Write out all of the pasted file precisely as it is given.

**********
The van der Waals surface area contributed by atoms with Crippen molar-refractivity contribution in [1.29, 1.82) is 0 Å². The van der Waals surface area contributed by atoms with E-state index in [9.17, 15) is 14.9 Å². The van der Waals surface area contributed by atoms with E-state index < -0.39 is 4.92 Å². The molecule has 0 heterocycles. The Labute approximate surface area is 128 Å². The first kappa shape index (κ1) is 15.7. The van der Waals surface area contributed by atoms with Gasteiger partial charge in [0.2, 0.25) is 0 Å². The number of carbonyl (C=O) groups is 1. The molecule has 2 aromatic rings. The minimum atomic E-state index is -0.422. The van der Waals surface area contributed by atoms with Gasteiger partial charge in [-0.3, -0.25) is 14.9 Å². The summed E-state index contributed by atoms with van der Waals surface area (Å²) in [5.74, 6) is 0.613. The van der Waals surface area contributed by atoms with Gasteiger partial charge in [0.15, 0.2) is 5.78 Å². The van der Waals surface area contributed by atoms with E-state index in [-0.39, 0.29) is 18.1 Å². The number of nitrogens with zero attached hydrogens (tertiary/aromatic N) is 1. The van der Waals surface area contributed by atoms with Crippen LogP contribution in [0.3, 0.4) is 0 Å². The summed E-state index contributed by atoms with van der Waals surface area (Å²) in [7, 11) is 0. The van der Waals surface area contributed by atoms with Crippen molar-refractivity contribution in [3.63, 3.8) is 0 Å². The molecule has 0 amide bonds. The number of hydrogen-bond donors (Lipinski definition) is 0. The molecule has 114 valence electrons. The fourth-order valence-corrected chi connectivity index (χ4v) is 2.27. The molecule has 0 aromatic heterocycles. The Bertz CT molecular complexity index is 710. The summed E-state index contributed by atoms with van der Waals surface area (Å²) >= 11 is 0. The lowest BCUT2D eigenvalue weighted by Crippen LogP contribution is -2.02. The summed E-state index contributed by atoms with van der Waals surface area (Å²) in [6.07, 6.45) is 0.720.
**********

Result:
The van der Waals surface area contributed by atoms with Crippen molar-refractivity contribution in [1.29, 1.82) is 0 Å². The van der Waals surface area contributed by atoms with E-state index in [9.17, 15) is 14.9 Å². The van der Waals surface area contributed by atoms with E-state index < -0.39 is 4.92 Å². The molecule has 0 heterocycles. The Labute approximate surface area is 128 Å². The first kappa shape index (κ1) is 15.7. The van der Waals surface area contributed by atoms with Gasteiger partial charge in [0.2, 0.25) is 0 Å². The number of carbonyl (C=O) groups is 1. The molecule has 2 aromatic rings. The minimum atomic E-state index is -0.422. The van der Waals surface area contributed by atoms with Gasteiger partial charge in [-0.3, -0.25) is 14.9 Å². The summed E-state index contributed by atoms with van der Waals surface area (Å²) in [5.74, 6) is 0.613. The van der Waals surface area contributed by atoms with Gasteiger partial charge in [0.15, 0.2) is 5.78 Å². The van der Waals surface area contributed by atoms with E-state index in [-0.39, 0.29) is 18.1 Å². The number of nitrogens with zero attached hydrogens (tertiary/aromatic N) is 1. The van der Waals surface area contributed by atoms with Crippen LogP contribution in [0.3, 0.4) is 0 Å². The summed E-state index contributed by atoms with van der Waals surface area (Å²) in [7, 11) is 0. The van der Waals surface area contributed by atoms with Crippen molar-refractivity contribution in [3.63, 3.8) is 0 Å². The molecule has 0 amide bonds. The number of hydrogen-bond donors (Lipinski definition) is 0. The molecule has 114 valence electrons. The fourth-order valence-corrected chi connectivity index (χ4v) is 2.27. The molecule has 0 aromatic heterocycles. The Bertz CT molecular complexity index is 710. The summed E-state index contributed by atoms with van der Waals surface area (Å²) >= 11 is 0. The lowest BCUT2D eigenvalue weighted by Crippen LogP contribution is -2.02. The summed E-state index contributed by atoms with van der Waals surface area (Å²) in [6.07, 6.45) is 0.720.